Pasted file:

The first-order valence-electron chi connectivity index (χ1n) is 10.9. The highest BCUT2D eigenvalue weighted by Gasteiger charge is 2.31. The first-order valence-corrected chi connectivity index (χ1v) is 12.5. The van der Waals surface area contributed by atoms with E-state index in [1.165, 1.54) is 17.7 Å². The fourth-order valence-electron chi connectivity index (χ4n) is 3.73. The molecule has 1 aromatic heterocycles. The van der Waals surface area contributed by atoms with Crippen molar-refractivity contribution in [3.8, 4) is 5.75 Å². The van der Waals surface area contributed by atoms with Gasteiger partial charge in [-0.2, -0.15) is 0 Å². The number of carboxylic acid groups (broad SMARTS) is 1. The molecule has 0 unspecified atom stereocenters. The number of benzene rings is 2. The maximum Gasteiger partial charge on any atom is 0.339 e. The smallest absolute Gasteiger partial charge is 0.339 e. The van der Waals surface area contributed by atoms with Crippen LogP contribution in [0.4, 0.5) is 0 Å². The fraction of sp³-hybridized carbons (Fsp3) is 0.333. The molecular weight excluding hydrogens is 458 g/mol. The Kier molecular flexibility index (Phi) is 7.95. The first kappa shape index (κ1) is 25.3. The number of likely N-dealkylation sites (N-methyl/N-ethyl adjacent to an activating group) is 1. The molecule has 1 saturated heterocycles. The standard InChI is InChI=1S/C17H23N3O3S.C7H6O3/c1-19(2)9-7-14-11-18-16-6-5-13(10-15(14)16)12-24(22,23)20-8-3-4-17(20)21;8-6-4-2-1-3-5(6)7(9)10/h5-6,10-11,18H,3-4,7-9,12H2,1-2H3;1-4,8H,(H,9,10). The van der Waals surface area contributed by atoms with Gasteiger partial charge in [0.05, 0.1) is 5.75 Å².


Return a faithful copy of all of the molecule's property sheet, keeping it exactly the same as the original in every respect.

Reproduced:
The first-order valence-electron chi connectivity index (χ1n) is 10.9. The highest BCUT2D eigenvalue weighted by Gasteiger charge is 2.31. The first-order valence-corrected chi connectivity index (χ1v) is 12.5. The van der Waals surface area contributed by atoms with E-state index in [1.165, 1.54) is 17.7 Å². The fourth-order valence-electron chi connectivity index (χ4n) is 3.73. The molecule has 1 aromatic heterocycles. The van der Waals surface area contributed by atoms with Crippen molar-refractivity contribution in [3.8, 4) is 5.75 Å². The van der Waals surface area contributed by atoms with Gasteiger partial charge in [-0.2, -0.15) is 0 Å². The number of carboxylic acid groups (broad SMARTS) is 1. The molecule has 0 unspecified atom stereocenters. The number of benzene rings is 2. The maximum Gasteiger partial charge on any atom is 0.339 e. The smallest absolute Gasteiger partial charge is 0.339 e. The van der Waals surface area contributed by atoms with Crippen LogP contribution in [0.4, 0.5) is 0 Å². The fraction of sp³-hybridized carbons (Fsp3) is 0.333. The molecular weight excluding hydrogens is 458 g/mol. The Kier molecular flexibility index (Phi) is 7.95. The first kappa shape index (κ1) is 25.3. The number of likely N-dealkylation sites (N-methyl/N-ethyl adjacent to an activating group) is 1. The molecule has 1 saturated heterocycles. The standard InChI is InChI=1S/C17H23N3O3S.C7H6O3/c1-19(2)9-7-14-11-18-16-6-5-13(10-15(14)16)12-24(22,23)20-8-3-4-17(20)21;8-6-4-2-1-3-5(6)7(9)10/h5-6,10-11,18H,3-4,7-9,12H2,1-2H3;1-4,8H,(H,9,10). The van der Waals surface area contributed by atoms with Gasteiger partial charge in [0.05, 0.1) is 5.75 Å².